Whew, finally done. I definitely agree with other reviewers that there was too much repetition & not enough dialogue, but I usually give anything tagged dystopian a try. Basically it's a novel about tyranny & mind control, but I'm sure there is a lot more meaning to the story that just flew over my head. The automatons kind of reminded me of the eloi in H.G. Wells "The Time Machine", but at least the eloi talked. I know "Land Under England" has been put up there with "Pilgrim's Progress" ...more
I really didn't like this. In fact I pretty much hated it. At times it was torture to make it through. The only reason I gave it 2 stars instead of 1 is that it is very original. I'm not going to go into it, but don't read it. Especially if you are at all claustrophobic. Pretty much the whole thing is underground, in the dark, etc.
Kieran McAndrew
Jul 03, 2018 rated it it was amazing  ·  review of another edition
Anthony Julian goes to the Land Under England, a sideways universe which echoes Rome, in search of his father.

This 'Inferno' inspired SF novel, written by the Irish Secretary for Education during the rise of Hitler, contains many warnings about totalitarianism and mind control.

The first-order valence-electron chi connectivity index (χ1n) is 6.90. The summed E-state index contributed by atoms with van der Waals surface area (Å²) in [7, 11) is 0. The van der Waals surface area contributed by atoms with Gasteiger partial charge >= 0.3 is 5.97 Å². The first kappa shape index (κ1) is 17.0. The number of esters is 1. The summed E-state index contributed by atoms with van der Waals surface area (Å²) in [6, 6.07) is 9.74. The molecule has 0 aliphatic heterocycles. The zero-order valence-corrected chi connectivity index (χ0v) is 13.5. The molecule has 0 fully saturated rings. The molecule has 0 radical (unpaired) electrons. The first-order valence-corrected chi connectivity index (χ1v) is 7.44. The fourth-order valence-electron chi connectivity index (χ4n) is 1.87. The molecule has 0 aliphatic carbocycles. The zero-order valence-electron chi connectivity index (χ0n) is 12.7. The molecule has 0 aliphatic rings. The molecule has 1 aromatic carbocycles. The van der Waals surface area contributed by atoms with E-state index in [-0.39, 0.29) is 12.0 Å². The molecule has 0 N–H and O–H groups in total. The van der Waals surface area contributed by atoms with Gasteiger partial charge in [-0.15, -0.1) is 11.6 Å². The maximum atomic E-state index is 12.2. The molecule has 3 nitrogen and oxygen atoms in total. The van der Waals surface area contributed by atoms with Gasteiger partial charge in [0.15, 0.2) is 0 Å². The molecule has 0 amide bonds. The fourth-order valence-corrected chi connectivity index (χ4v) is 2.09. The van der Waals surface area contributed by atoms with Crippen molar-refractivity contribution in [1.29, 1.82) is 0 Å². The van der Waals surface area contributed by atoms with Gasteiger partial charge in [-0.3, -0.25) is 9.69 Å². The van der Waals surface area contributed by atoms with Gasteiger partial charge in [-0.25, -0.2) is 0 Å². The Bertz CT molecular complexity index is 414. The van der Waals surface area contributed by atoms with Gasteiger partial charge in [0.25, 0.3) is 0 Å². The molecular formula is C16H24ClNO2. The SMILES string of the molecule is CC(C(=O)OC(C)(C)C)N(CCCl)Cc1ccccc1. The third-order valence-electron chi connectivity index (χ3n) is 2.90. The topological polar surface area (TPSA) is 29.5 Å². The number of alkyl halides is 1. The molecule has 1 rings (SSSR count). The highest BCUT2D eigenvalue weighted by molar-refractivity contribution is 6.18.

More relevant today than, sadly, it should be.
Sep 13, 2012 rated it liked it
Yes, it's a long hard slog to get through this book. But really all those underground metaphors about the meaning of life and breaking free from your past, err, I mean father...

Still, it's good for you and I'd encourage anyone to read it.
Thomas Cotterill
rated it really liked it
Apr 25, 2012
rated it really liked it
Jul 31, 2016
Uber Blag
rated it liked it
Apr 05, 2018
rated it it was ok
Sep 26, 2016
rated it really liked it
Dec 13, 2007
rated it liked it
Apr 04, 2013
rated it it was ok
Jan 15, 2018
rated it liked it
Dec 15, 2016
rated it it was ok
Jan 04, 2013
rated it liked it
Aug 21, 2018
rated it liked it
Dec 25, 2017
M.k. Yost
rated it it was ok
Jun 29, 2014
rated it liked it
Oct 29, 2009
rated it it was amazing
Sep 20, 2011
Barry Hill
rated it liked it
Aug 29, 2011
William Oarlock
rated it liked it
Nov 18, 2016
« previous 1 3 next »
There are no discussion topics on this book yet. Be the first to start one »
There is more than one author with this name on Goodreads.

Joseph O'Neill was an Irish novelist. O'Neill was born in Tuam, in the Aran Islands, County Galway, Ireland, in 1886 (or 1878). He became a school inspector and subsequently Secretary of the Department of Education in the newly formed Irish Free State.

He wrote five novels, of which the best-known was Land Under England, a sc